Dallas String Quartet hits a high note with Glenwood Springs High School music students
The melodic sounds of classical music echoed through the stone and mortar halls of Glenwood Springs High School Tuesday morning, as members of the Dallas String Quartet performed a few old standards during Symphonic Band class.
A mix of freshmen, sophomores, juniors and seniors, ranging from beginners to some inspiring young musicians, sat poised in their seats quiet as church mice.
Looking for a little more interaction from the crowd, composer, violinist and DSQ founder Ion Zanca, violinists Eleanor Dunbar and Melissa Priller and bassist Young Heo asked students what was on their playlist.
Jaws dropped as DSQ broke into Michael Jackson’s “Smooth Criminal,” leaving the students wide-eyed, with some bobbing their heads to the beat and others joining in singing the lyrics to the famous pop song.
“Watching all the surprises on their faces when they hear us play the pieces they are listening to on their phones,” violinist Melissa Priller said of her favorite part about engaging with the students.
“It was really cool to see them play today’s music, just because we usually stick to classical music,” GSHS freshman Caitlyn Geisler said. “It shows us we can play whatever we want, and to see them talk about it and show us what they have learned, and we could do the same thing.”
The Texas-based quartet, in town to perform as part of the Glenwood Springs Community Concert Association’s concert season, spent the morning interacting with students, sharing their music and passing down what they have learned in their careers.
“I think it’s a wonderful experience for young musicians to interact with professional musicians,” GSHS music teacher Tim Caskin said.
According to Caskin, Tuesday’s event was kind of unique, with a class of wind instrument players having a chance to witness professional string players in action.
“To hear about their experience of becoming professional musicians and just hearing that kind of quality performance for younger people is a very valuable thing,” Caskin said.
The musical knowledge of the class inspired a game of guess-the-song, where the quartet played parts of five songs and the students had to guess the name of each song.
“It’s so fun to see what is modern and current right now, and seeing the kids reaction to what we are doing,” violinist Eleanor Dunbar said.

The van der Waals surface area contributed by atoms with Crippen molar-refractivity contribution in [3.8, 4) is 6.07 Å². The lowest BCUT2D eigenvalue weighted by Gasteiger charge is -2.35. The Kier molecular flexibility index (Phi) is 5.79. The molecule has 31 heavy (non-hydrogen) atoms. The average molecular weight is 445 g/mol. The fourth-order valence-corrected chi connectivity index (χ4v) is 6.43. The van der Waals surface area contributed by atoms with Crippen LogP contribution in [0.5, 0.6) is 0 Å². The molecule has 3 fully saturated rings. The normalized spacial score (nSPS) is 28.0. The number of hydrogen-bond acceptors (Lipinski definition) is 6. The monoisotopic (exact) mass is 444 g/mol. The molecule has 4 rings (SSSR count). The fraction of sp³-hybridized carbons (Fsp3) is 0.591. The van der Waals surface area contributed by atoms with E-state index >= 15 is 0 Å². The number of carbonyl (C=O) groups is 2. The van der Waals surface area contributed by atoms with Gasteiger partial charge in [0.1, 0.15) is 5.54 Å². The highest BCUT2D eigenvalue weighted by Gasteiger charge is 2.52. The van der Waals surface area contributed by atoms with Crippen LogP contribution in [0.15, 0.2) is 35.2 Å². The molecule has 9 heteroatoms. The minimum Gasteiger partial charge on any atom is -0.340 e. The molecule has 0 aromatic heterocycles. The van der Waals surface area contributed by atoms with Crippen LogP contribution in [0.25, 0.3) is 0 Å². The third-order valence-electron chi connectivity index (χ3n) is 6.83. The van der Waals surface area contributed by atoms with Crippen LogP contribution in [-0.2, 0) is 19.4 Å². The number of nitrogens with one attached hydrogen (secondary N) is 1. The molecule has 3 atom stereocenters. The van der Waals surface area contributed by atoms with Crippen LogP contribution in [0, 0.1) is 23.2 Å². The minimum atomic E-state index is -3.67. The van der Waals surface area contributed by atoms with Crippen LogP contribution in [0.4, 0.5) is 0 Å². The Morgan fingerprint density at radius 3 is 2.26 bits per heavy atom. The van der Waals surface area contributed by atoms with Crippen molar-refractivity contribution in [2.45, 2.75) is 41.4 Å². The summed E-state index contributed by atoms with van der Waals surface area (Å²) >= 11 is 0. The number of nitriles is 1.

“Really thinking about playing the violin now,” GSHS junior Thaleia Castillo said, after watching and listening to the quartet.
With no clear winner, the game went into sudden death, as the class of 34 students was whittled down to a group of a dozen classmates to see who went home with an autographed copy of DSQ’s latest album.
The quartet pumped out hit song after hit song trying to stump the students, from “Livin’ on a Prayer” by Bon Jovi, to “Viva La Vida” by Cold Play.
Geisler prevailed, with junior Sean Phillips taking home second-place honors.
“I just love to see them so relaxed and see them actually enjoy it,” Zanca said.
Zanca encouraged the students to try new things with their instruments, make the songs their own, and truly explore the music.
“I hope they get that, just because you play a classical instrument you don’t have to play classical music,” he said. “You can play anything, from hip hop to rock, and develop your own voice.”
Support Local Journalism
Support Local Journalism
Readers around Glenwood Springs and Garfield County make the Post Independent’s work possible. Your financial contribution supports our efforts to deliver quality, locally relevant journalism.
Now more than ever, your support is critical to help us keep our community informed about the evolving coronavirus pandemic and the impact it is having locally. Every contribution, however large or small, will make a difference.
Each donation will be used exclusively for the development and creation of increased news coverage.
Start a dialogue, stay on topic and be civil.
If you don't follow the rules, your comment may be deleted.
User Legend: Moderator Trusted User
David Aguilar scans the landscape along the ridge above the Roaring Fork Valley floor where he lives and worries about the worst — another wildfire that could level his and possibly hundreds of other homes…